As we traveled through the middle-class suburbs, I was struck by the ubiquity of private schools. Their signboards were on every street corner, some on fine specially constructed school buildings, but others grandly posted above shops and offices.

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Of course, it was nothing more than I’d been led to expect from my meetings in India already — senior government officials had impressed me with their candor when they told me it was common knowledge that even the middle classes were all sending their children to private schools. They all did themselves. But it was still surprising to see how many there were.

We crossed the bridge over the stinking ditch that is the once-proud River Musi. Here were autorickshaws in abundance, cattle drawn carts meandering slowly with huge loads of hay, rickshaws agonizingly peddled by painfully thin men.

My driver let me out, and told me he’d wait for an hour, but then called me back in a bewildered tone as I headed not to the Charminar but into the back streets behind. No, no, I assured him, this is where I was going, into the slums of the Old City. For the stunning thing about the drive was that private schools had not thinned out as we went from one of the poshest parts of town to the poorest.

Every where among the little stores and workshops were little private schools! I could see handwritten signs pointing to them even here on the edge of the slums. I was amazed, but also confused: Why had no one I worked with in India told me about them?

The young men at the bean-and-vegetable counter hailed me and said there was definitely someone at the Royal Grammar School just nearby, and that it was a very good private school and I should visit.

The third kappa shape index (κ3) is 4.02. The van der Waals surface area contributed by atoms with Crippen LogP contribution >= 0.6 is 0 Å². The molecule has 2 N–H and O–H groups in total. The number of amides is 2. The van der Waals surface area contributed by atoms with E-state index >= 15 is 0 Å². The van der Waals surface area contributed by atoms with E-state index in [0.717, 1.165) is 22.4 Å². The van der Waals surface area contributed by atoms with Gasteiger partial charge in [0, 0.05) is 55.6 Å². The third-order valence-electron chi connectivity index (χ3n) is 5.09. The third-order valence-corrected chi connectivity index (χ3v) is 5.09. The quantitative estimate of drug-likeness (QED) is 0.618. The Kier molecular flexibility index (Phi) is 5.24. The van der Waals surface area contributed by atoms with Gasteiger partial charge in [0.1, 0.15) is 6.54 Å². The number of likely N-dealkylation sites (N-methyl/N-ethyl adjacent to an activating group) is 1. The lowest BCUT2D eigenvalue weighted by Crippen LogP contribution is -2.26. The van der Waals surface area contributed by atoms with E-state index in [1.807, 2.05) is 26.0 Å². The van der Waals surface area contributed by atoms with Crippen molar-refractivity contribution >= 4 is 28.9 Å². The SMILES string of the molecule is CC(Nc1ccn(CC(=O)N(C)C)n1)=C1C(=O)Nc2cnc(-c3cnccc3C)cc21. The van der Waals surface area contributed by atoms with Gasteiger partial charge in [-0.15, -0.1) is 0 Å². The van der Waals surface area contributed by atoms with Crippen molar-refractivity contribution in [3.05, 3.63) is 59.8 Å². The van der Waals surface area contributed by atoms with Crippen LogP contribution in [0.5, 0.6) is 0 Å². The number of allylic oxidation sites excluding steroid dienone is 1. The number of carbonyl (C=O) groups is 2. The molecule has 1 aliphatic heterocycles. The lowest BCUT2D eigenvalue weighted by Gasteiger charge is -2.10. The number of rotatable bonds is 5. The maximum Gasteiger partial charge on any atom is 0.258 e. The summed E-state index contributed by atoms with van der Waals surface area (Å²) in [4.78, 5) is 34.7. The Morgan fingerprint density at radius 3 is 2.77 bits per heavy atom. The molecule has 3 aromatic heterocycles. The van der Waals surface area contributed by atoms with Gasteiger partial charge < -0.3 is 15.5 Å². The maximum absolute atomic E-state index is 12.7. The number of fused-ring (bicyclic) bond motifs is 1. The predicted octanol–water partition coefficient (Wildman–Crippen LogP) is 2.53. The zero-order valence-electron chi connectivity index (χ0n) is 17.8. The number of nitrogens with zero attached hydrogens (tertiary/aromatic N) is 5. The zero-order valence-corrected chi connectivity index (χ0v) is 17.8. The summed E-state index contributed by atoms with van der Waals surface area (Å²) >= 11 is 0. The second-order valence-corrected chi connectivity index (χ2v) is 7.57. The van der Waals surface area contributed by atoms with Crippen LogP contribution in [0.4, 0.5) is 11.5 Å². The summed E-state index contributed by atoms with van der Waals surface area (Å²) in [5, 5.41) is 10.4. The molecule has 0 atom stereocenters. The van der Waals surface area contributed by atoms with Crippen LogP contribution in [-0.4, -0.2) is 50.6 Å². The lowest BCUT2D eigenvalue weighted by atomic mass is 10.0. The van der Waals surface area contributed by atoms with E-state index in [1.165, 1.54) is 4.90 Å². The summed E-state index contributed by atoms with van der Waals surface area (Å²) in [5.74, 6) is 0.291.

They gave me directions, and I bade farewell. But I became muddled by the multiplicity of possible right turns down alleyways followed by sharp lefts, and so asked the way of a couple of fat old men sitting alongside a butcher shop.

Their shop was the dirtiest thing I had ever seen, with entrails and various bits and pieces of meat spread out on a mucky table over which literally thousands of flies swarmed. The stench was terrible. No one else seemed the least bit bothered by it. They immediately understood where I wanted to go and summoned a young boy who was headed in the opposite direction to take me there.

He agreed without demur, and we walked quickly, not talking at all as he spoke no English. In the next street, young boys played cricket with stones as wickets and a plastic ball. One of them called me over, to shake my hand.

Then we turned down another alleyway (with more boys playing cricket between makeshift houses outside of which men bathed and women did their laundry) and arrived at the Royal Grammar School, which proudly advertised, “English Medium, Recognized by the Gov’t of AP.” The owner, or “correspondent” as I soon came to realize he was called in Hyderabad, was in his tiny office. He enthusiastically welcomed me.

Through that chance meeting, I was introduced to the warm, kind and quietly charismatic Mr. Fazalur Rahman Khurrum and to a huge network of private schools in the slums and low-income areas of the Old City. The more time I spent with him, the more I realized that my expertise in private education might after all have something to say about my concern for the poor.

Editor’s Note: This is the first part in a three-part series from James Tooley’s book, “The Beautiful Tree.” Copyright 2009 James Tooley. Reprinted with permission of Cato Institute Press. Read Part II and Part III.